Singapore is a bustling modern city with soaring skyscrapers and mega shopping malls midst a landscape that is lush and lovely and dotted with parks and gardens. We visited two very impressive gardens, Gardens by the Bay and the Singapore Botanic Gardens.
Gardens by the Bay
Gardens by the Bay opened about three years ago and is on reclaimed land near the marina—unmissable due to the very tall supertrees that dominate the flat terrain. We visited in the morning and toured both the Flower Dome and the Cloud Forest. These are indoor exhibits in dome-like structures and provide a welcome respite from Singapore’s heat and humidity.
The Flower Dome purports to represent “eternal spring” and throughout there are garden areas with plants native to different parts of the world. It is a wonderful riot of color and form made even more colorful by the addition of red and gold flowers, tassels, and balls in honor of Chinese New Year.
It is the Year of the Goat and there were several flower goats here and there in the beds.
I particularly enjoyed the special exhibit of all shapes and shades of dahlias.
The Cloud Forest is a swirl of mist and mystery. There is a dramatic waterfall at the entry point and then you work your way around and up first by elevator, then on a ramp that loops around this seemingly high altitude mountain ecosystem.
You are up high in this dome and it is damp and there are marvelous views out the glass of the supertrees and the Singapore skyline, but you have none of the ill effects of real altitute.
As you come back down, you follow the ramp and then several escalators to a crystal forest which is made of real crystallized rock formations from caves and caverns around the world.
At the bottom there is a secret garden of greenery, ferns and the like. As you might guess, it is pleasingly cool, almost cold, in this forest. I loved it, but my spouse was eager to be re-embraced by the heat.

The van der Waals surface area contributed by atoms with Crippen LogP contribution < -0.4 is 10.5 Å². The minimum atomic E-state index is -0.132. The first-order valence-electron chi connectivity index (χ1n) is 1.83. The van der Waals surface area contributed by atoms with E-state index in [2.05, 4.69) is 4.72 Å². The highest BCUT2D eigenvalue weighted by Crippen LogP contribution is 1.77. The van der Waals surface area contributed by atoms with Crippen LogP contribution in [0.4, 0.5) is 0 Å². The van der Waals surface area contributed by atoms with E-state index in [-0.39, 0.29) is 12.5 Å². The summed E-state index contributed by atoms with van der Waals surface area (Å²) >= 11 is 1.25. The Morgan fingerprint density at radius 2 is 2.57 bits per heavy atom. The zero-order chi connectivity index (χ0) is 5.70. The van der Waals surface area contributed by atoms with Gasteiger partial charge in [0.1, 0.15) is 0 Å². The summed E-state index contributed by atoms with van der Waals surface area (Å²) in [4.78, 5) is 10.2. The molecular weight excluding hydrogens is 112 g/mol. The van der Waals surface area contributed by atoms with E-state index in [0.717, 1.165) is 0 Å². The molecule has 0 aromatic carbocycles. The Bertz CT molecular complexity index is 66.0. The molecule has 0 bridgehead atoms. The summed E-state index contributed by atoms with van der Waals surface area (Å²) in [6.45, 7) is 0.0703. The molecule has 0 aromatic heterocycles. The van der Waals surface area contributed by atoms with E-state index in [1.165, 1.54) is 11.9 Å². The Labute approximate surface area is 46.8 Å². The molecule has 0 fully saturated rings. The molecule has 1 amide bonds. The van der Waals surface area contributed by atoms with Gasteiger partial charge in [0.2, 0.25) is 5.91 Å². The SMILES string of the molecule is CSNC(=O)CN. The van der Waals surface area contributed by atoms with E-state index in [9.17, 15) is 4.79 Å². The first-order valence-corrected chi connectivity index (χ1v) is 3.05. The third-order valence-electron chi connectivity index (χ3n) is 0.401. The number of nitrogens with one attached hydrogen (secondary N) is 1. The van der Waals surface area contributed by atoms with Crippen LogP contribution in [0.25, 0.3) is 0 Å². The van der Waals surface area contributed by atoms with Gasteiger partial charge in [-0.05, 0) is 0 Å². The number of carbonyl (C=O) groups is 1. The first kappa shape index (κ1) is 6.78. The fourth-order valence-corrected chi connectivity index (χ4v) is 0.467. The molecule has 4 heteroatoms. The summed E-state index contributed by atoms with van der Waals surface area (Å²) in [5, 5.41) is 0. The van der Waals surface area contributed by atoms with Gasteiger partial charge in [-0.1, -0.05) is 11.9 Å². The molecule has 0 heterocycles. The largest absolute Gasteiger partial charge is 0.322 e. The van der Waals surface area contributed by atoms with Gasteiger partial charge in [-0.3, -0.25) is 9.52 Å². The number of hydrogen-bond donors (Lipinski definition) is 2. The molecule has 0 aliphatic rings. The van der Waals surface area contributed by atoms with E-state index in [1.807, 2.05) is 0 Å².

Singapore Botanic Gardens
The botanic gardens were founded early in the 19th century and for many years had directors from England, often men associated with Kew Gardens. During WWII when the Japanese occupied this country, there was a Japanese director, but fortunately, the Japanese had a high enough regard for nature that the gardens were untouched and well managed. After the war and after Singaporean independence in 1965, the directors were no longer British, but Asian. It is a bit ironic that the current director, Nigel Taylor, is a Brit.
The garden has a small new building that was built to be as green as possible and it’s the site of special exhibits such as this one on flowers.
We were fortunate to have a guided tour of both the gardens as well as the library, the herbarium and the heritage museum. Orchids are a big deal in Singapore and while almost all of the extensive gardens are free, the National Orchid Garden does charge admission. We saw a display about the research underway here into orchids and the complex and time-consuming process it takes to develop orchids. The library has a public reading room with reference books and sample specimens for individuals who want to try and identify the species they find in their yards. And the library and herbarium have both been actively involved in digitizing collections. The herbarium has about 800,000 specimens from Singapore and other areas in Southeast Asia and about 7,000 type specimens. Researchers come from around the world to view their collection when the online record and image are not sufficient.
The gardens themselves are lovely and green with many historic and unusual trees and plants and a cadre of dedicated runners who come early in the morning to start off their day. We enjoyed our tour so much we returned early this morning to see the gingers, the bromeliads, and the orchids again in the early light.
After the gardens, we went downtown to see the Parliament buildings and the huge white Anglican cathedral and to survey Boat Quay, known for its lively restaurant row. We stopped in the Asian Civilization Museums to learn more about the history of Singapore, but it was an abbreviated stop since most of the museum is closed for renovation. On our way to lunch at a Vietnamese restaurant in the Arts House, we were swarmed by a bunch of middle school students. They were doing a class project and needed to interview tourists and we qualified. Half surrounded me and the other half my spouse as they asked where we were from, why we’d come to Singapore, what we liked, whether we wanted to return. To the last question, an emphatic yes! They asked to take my picture with them and then, it was time to enjoy what turned out to be a very tasty set lunch.